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Cabrera v. Veach

August 31, 2006

STEVEN CABRERA, PETITIONER,
v.
RICK VEACH, WARDEN, RESPONDENT.



The opinion of the court was delivered by: Michael M. Mihm United States District Judge

ORDER

Before the Court is a Petition for Writ of Habeas Corpus pursuant to 28 U.S.C. § 2241 [#2] filed by Petitioner, Steven Cabrera ("Cabrera"). For the following reasons, the Petition is DENIED.

BACKGROUND

Cabrera was convicted in the Northern District of Illinois for conspiracy to distribute more than 500 grams of cocaine, in violation of 21 U.S.C. § 846. On March 22, 2002, he was sentenced to 114 months imprisonment.

On March 6, 2005, a routine search of the cell that was occupied by Cabrera and another inmate was conducted by a Correctional Officer. During the search, the Correctional Officer discovered a government-issued pen in an unsecured open locker in Cabrera's cell. Upon closer inspection, the Correctional Officer noted that the pen smelled strongly of marijuana. The pen was tested and tested positive for cannabinoids. In addition to the pen, the locker contained personal mail belonging to Cabrera. Cabrera denied ownership of the pen.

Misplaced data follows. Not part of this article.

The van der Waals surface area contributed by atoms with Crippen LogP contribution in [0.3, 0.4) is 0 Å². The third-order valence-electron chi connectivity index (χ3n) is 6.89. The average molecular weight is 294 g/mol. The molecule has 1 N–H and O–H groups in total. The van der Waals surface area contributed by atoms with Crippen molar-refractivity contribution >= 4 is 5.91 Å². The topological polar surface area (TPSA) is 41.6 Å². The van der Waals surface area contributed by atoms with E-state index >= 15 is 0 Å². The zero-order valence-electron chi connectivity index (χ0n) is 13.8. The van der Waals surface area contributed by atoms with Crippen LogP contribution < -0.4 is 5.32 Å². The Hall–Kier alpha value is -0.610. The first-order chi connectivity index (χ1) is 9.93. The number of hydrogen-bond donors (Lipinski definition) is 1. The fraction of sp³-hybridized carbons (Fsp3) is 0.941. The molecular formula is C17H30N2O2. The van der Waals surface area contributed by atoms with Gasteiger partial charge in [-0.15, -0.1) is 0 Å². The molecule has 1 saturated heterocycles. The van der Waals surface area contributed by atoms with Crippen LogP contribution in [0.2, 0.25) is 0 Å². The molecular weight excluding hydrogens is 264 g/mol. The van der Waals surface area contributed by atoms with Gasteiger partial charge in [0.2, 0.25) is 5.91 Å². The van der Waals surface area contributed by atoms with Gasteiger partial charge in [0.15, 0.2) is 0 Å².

As a result of the discovery of the pen, the Correctional Officer prepared an Incident Report charging Cabrera with possession of narcotics or related paraphernalia not prescribed by medical personnel in violation of Bureau of Prisons ("BOP") Code 113. Cabrera was given a copy of the Incident Report and a copy was forwarded to the Federal Bureau of Investigation ("FBI") for possible criminal prosecution. On March 9, 2005, the FBI released the charges to the BOP for administrative processing.

On March 13, 2005, the Unit Disciplinary Committee ("UDC") held a hearing. At the hearing, Cabrera stated "I don't know how I became in possession of that pen. I don't do drugs and took a [urinalysis] which will come back clean. I wouldn't keep it if I did drugs with it." The Unit Disciplinary Committee referred the matter to the Disciplinary Hearing Officer ("DHO") and recommended loss of good time credit and time in disciplinary segregation. However, the UDC also recommended that the DHO hearing be post-poned until after the results of the urinalysis were obtained. It is not clear from the record if the hearing was actually postponed until after the results of the urinalysis were available; however, Cabrera passed the urinalysis and addressed this issue in his appeal of the DHO's decision.

A due process hearing was held before the DHO on March 16, 2005. Cabrera waived his right to have a staff member representative at the hearing and indicated that he did not wish to call any witnesses. Cabrera appeared at the hearing and gave a statement. He stated "I grabbed the pen and took it in to the cell. I had it in my locker. I have about 20 of them pens in there. I didn't know there was anything on the pen or that it was used for anything. I didn't smoke out of it."